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Living History: Sharing Our Stories

Just back from a fantastic storytelling weekend in Kentucky.

The featured tellers seemed to center on family stories about living in Eastern Kentucky, Tennessee, Virginia, and West Virginia. Coal mining was the occupation most men had, and the tellers shared stories of the hardships associated with those jobs.

The thing that most fascinated me was the personal relationships these tellers had with their grandparents, great aunts and uncles, and even great-grandparents. They told of mine disasters, of things that knit these people together with other families in the counties of eastern Kentucky and West Virginia. They spoke of educational opportunities or lack thereof. They talked of tobacco crops and state fairs and cold winter days.

I was reminded of what David Engleman calls the three deaths: first, when the body ceases to function; second, when the body is consigned to the grave; and third, when your name is spoken for the last time. As we closed the weekend, we paid tribute to a dear friend  who had been a teacher and gifted storyteller in eastern Kentucky for many years. She was also involved in organizing this particular festival. I was pleased to share Eagleman’s thoughts as we prepared to launch colorful helium-filled balloons in her memory.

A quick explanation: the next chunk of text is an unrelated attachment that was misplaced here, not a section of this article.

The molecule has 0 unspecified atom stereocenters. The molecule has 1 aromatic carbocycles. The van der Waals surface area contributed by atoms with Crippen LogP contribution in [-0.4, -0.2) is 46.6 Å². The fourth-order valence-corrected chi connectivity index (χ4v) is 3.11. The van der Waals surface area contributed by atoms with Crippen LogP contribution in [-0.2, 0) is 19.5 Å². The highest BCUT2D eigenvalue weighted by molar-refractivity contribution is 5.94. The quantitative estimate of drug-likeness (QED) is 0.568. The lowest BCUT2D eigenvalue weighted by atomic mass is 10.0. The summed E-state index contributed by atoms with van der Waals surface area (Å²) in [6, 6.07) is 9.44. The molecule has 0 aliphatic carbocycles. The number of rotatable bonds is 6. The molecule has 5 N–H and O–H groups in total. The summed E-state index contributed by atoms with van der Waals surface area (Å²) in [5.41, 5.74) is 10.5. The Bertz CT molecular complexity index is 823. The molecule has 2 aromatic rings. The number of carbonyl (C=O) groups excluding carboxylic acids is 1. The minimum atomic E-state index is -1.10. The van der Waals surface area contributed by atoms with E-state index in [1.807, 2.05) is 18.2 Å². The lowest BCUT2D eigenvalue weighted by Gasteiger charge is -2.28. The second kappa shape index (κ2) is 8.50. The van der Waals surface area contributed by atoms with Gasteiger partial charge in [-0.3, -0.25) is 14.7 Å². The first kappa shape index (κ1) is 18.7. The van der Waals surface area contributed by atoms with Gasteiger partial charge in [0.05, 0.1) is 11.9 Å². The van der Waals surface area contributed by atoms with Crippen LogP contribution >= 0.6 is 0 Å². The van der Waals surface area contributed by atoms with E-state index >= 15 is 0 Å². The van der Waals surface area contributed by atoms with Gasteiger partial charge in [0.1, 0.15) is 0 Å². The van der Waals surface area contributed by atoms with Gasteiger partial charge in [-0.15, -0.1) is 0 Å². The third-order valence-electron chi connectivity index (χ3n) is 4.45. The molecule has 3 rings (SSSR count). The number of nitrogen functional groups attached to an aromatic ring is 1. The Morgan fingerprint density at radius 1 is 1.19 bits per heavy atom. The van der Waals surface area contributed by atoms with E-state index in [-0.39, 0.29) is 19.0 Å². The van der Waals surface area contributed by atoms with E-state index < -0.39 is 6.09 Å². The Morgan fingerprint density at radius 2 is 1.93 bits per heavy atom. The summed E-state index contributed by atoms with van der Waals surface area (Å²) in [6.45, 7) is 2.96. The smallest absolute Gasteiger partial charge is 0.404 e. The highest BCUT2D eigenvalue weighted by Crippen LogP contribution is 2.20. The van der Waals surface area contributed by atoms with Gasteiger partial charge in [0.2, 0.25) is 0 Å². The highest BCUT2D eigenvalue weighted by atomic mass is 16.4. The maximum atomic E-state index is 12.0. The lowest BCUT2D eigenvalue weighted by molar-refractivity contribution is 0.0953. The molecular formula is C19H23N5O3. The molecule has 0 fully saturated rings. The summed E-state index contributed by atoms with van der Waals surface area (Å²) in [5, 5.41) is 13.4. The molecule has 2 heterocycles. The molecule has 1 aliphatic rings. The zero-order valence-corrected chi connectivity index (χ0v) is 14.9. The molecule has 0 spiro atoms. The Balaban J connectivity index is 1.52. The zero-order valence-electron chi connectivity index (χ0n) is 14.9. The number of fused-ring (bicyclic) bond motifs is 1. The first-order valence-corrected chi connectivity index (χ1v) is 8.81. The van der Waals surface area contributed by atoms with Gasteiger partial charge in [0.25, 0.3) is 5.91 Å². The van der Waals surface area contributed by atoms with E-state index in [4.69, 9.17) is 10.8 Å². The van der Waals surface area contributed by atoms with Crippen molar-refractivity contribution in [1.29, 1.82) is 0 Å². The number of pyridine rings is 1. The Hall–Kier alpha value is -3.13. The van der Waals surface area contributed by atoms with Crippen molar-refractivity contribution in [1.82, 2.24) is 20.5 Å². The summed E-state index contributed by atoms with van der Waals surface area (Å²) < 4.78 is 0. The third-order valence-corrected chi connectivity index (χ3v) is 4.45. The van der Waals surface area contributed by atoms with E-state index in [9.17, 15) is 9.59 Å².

These storytellers and many in the audience are keeping the memories of their childhood alive through stories of the several generations of their families from which they come and the state where these stories take place. It was emotional for me, even though I grew up in the far northern reaches of the Appalachian mountains. The people there were subject to the same hardships and they banded together to support one another in the similar ways.

Although it’s said of the millennials that they don’t care about all that family history, we should do our best to preserve it for them, for there’ll come a time when they wonder what happened within their families and find  there’s no one left to ask.

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